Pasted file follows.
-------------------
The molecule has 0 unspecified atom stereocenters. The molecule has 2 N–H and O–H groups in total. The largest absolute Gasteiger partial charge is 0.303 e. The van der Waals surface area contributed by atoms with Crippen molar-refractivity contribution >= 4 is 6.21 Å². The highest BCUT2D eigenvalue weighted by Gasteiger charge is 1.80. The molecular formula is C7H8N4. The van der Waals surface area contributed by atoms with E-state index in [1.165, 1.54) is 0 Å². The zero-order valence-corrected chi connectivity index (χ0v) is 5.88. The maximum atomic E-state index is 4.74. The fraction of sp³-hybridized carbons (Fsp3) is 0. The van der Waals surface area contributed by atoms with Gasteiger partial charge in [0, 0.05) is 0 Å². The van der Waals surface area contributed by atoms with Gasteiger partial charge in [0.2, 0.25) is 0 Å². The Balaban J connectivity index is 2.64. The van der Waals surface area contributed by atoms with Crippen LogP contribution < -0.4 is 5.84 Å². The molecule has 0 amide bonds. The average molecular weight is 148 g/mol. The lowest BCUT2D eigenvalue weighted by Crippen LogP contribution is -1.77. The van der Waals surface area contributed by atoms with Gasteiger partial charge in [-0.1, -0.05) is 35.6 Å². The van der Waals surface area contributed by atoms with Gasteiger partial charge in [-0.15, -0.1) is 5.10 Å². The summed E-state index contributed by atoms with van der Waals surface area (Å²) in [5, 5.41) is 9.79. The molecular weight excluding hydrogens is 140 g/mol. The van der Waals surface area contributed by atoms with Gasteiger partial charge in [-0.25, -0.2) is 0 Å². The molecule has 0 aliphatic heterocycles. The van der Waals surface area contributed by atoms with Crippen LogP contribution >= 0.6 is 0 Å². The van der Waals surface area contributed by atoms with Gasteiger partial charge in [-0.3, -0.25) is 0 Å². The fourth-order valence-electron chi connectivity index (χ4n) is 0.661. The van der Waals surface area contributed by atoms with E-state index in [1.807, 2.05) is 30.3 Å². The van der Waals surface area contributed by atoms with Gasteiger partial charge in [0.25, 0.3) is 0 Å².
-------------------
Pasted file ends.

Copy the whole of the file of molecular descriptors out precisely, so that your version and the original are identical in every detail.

The molecule has 0 unspecified atom stereocenters. The molecule has 2 N–H and O–H groups in total. The largest absolute Gasteiger partial charge is 0.303 e. The van der Waals surface area contributed by atoms with Crippen molar-refractivity contribution >= 4 is 6.21 Å². The highest BCUT2D eigenvalue weighted by Gasteiger charge is 1.80. The molecular formula is C7H8N4. The van der Waals surface area contributed by atoms with E-state index in [1.165, 1.54) is 0 Å². The zero-order valence-corrected chi connectivity index (χ0v) is 5.88. The maximum atomic E-state index is 4.74. The fraction of sp³-hybridized carbons (Fsp3) is 0. The van der Waals surface area contributed by atoms with Gasteiger partial charge in [0, 0.05) is 0 Å². The van der Waals surface area contributed by atoms with Gasteiger partial charge in [0.2, 0.25) is 0 Å². The Balaban J connectivity index is 2.64. The van der Waals surface area contributed by atoms with Crippen LogP contribution < -0.4 is 5.84 Å². The molecule has 0 amide bonds. The average molecular weight is 148 g/mol. The lowest BCUT2D eigenvalue weighted by Crippen LogP contribution is -1.77. The van der Waals surface area contributed by atoms with Gasteiger partial charge in [-0.1, -0.05) is 35.6 Å². The van der Waals surface area contributed by atoms with Gasteiger partial charge in [-0.15, -0.1) is 5.10 Å². The summed E-state index contributed by atoms with van der Waals surface area (Å²) in [5, 5.41) is 9.79. The molecular weight excluding hydrogens is 140 g/mol. The van der Waals surface area contributed by atoms with Gasteiger partial charge in [-0.25, -0.2) is 0 Å². The molecule has 0 aliphatic heterocycles. The van der Waals surface area contributed by atoms with Crippen LogP contribution >= 0.6 is 0 Å². The van der Waals surface area contributed by atoms with Gasteiger partial charge in [-0.3, -0.25) is 0 Å². The fourth-order valence-electron chi connectivity index (χ4n) is 0.661. The van der Waals surface area contributed by atoms with E-state index in [1.807, 2.05) is 30.3 Å². The van der Waals surface area contributed by atoms with Gasteiger partial charge in [0.25, 0.3) is 0 Å².